Let the story of “suffering” drop away

If you’re anything like me, your computer might be blanketed with sticky notes that feature little blurbs of insight you have picked up while reading or listening to this or that. Right now, I have 15 of them. One in particular falls off regularly, and I keep picking it up off my desk and pressing it back onto my monitor. It just fell off again for the umpteenth time, and when I went to put it back, I laughed when I realized what I was doing. The note reads “No more suffering. Just stop it.” It hit me in the moment that my story of suffering wanted to be dropped and I kept picking it up and putting it back in front of me.

I’ve suffered for as long as I can remember, especially in my work. Are you surprised by that admission? For me, my work is one of the biggest mirrors I have into my relationship with my own inner being. My work clearly reflects any place where I have disconnected from my true self. To me, this is the definition of suffering.

Suffering is what we experience when we resist the allowing of all of who we are.

Among other things, I see work as a container through which we connect with our own energy and use it to birth new ideas and experiences into the world. If I am blocked in any part of that process, be it receiving or creating, I suffer. One of the more obvious ways this has played out in practical terms in my work is through money. Money is a great indicator of how much energy we are flowing. Actually, it is more accurate to say that it is an indicator of how much energy we are “allowing” to flow. Because there is no limitation to energy (or money). We are only limited by the stories we tell ourselves about what we have “permission” to receive and why.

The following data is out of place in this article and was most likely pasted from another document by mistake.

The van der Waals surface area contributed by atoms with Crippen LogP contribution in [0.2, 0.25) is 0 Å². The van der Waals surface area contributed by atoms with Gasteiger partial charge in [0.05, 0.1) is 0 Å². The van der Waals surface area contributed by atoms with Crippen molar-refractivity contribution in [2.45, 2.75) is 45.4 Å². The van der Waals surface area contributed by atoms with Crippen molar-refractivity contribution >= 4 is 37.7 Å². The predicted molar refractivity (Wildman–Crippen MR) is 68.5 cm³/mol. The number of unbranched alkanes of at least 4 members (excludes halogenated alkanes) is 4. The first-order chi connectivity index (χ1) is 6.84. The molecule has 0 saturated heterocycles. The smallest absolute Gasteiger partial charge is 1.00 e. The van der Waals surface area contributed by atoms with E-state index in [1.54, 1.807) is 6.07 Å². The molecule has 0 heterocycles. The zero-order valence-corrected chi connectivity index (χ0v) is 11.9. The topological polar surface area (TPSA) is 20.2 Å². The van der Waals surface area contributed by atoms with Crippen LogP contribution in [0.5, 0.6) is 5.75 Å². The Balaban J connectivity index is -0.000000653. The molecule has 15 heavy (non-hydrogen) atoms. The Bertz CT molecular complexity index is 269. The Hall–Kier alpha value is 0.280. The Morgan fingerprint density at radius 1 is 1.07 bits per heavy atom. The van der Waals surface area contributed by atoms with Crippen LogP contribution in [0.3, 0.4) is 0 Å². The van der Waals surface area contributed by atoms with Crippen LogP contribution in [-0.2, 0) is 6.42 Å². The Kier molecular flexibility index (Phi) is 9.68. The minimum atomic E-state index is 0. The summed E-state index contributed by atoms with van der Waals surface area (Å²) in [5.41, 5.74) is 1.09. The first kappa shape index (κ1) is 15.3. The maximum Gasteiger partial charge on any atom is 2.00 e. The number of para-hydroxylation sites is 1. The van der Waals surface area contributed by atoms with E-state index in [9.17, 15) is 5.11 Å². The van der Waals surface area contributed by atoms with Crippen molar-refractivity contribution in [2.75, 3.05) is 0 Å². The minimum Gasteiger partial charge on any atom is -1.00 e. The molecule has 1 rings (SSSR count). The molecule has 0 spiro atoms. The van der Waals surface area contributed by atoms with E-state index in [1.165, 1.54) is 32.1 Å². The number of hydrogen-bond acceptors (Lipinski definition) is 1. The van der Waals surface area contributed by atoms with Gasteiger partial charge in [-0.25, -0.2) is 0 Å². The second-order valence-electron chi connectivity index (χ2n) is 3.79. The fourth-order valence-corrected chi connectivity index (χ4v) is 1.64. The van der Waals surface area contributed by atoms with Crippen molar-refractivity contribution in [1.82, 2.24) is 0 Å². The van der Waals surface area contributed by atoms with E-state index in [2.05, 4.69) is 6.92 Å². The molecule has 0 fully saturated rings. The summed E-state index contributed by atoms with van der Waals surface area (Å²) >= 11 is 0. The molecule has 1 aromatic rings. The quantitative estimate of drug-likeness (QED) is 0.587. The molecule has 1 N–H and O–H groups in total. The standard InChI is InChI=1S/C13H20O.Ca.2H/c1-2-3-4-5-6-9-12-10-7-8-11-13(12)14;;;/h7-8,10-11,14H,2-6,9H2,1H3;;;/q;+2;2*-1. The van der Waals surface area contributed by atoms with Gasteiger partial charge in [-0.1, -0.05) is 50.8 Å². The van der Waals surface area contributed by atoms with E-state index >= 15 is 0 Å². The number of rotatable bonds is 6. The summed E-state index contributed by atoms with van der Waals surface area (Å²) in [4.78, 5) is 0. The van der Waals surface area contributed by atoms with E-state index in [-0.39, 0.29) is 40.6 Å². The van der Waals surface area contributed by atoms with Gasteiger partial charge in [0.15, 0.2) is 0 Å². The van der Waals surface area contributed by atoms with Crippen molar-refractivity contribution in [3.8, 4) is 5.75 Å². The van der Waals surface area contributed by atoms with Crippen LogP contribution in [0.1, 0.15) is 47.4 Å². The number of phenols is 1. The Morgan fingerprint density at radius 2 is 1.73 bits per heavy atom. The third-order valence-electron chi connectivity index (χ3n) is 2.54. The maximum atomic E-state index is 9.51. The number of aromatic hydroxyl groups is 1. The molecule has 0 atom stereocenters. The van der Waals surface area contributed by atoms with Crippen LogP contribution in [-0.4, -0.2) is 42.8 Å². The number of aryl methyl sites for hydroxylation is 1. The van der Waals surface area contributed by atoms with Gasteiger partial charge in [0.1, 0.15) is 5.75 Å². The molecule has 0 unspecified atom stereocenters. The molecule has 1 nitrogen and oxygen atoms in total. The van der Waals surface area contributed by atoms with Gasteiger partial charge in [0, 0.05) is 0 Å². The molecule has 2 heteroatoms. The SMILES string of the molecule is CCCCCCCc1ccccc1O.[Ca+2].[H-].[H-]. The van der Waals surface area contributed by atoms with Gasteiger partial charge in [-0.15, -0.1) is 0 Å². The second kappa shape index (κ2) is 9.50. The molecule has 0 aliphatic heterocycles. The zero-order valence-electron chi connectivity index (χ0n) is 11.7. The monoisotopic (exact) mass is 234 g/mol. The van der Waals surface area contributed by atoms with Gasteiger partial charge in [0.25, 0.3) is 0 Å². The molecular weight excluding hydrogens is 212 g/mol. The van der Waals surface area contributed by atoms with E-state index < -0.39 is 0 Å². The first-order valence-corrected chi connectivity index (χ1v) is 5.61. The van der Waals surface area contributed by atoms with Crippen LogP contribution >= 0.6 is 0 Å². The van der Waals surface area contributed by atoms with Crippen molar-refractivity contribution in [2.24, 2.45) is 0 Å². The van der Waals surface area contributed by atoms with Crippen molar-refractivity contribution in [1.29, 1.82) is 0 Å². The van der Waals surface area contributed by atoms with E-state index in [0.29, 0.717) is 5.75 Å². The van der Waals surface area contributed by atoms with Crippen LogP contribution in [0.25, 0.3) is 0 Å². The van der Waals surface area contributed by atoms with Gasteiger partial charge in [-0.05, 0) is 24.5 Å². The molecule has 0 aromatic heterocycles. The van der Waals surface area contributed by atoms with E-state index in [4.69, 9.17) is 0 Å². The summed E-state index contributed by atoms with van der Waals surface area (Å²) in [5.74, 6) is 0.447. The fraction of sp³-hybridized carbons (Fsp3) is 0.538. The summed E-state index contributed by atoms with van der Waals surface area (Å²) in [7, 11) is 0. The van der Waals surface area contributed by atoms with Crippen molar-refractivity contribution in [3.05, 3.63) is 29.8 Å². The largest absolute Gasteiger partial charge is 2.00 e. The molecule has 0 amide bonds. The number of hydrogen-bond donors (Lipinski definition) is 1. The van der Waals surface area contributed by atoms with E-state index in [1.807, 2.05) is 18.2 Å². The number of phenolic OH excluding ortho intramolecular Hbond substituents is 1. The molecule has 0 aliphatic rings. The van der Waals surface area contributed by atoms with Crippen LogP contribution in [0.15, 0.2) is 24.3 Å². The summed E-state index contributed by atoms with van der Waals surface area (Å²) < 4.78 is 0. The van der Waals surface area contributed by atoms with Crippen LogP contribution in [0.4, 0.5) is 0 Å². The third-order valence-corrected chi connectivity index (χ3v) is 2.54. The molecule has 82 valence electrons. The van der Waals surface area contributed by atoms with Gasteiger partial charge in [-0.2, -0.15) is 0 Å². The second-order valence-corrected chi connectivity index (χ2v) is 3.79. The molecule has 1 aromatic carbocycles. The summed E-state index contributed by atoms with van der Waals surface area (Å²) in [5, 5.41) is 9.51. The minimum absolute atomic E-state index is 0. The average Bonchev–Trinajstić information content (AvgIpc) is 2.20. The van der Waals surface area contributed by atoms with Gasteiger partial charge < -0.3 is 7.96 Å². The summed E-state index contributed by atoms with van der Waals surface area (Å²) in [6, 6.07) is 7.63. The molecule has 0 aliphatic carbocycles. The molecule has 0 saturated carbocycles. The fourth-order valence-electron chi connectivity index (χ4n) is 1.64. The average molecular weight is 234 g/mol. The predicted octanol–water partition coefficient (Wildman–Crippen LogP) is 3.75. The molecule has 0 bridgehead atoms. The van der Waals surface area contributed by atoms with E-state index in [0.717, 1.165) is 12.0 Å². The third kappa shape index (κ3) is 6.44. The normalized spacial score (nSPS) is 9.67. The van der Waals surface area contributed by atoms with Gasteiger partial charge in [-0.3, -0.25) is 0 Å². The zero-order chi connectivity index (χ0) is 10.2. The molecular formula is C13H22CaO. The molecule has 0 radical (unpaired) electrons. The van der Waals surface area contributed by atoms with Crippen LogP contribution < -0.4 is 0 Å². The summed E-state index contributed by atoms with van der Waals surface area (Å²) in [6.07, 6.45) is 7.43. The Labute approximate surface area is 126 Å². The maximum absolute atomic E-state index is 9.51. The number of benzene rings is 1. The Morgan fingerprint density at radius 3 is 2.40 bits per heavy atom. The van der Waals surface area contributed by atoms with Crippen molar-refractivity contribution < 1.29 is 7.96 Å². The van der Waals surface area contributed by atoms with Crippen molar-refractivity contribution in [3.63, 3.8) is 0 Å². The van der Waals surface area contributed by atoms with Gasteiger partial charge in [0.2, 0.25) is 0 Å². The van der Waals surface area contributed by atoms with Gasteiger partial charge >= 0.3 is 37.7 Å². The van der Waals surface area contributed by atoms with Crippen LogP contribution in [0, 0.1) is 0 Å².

Some of the limiting stories around work I’ve clung onto over the years include having to prove my worthiness, questioning my own value, and fear of being seen. More recently though, these stories seem kind of faded, like the ghost of a past relationship. It’s like I can remember being in the relationship, but the memories are faint, and the feelings that surround it no longer hold any emotional charge.

If you look closely, there’s a common thread in all of those old stories – in them I am externally referenced. In each story, my sense of self is determined by others. This means I was giving my power away to those outside of myself. It also means I saw work as a way to “get” energy and I sought that energy from others. Ugh. That’s true suffering.

When we hold onto those lackful stories, our work will continually present us with opportunities to reclaim those dissociated aspects of ourselves and reintegrate them into our being.

I also see work as a pathway for returning to the truth of who we are. A return to our truth also means the recognition that our energy is sourced from within. In our wholeness, we have access to all the energy we need including health, wealth, relationships, creativity, joy, and an eagerness for life itself.

In the twelve years I’ve been doing this work, I kept picking up those old stories. It’s finally time to let them drop away for good. Now I want to live the newer, truer story of myself and my work that has since emerged.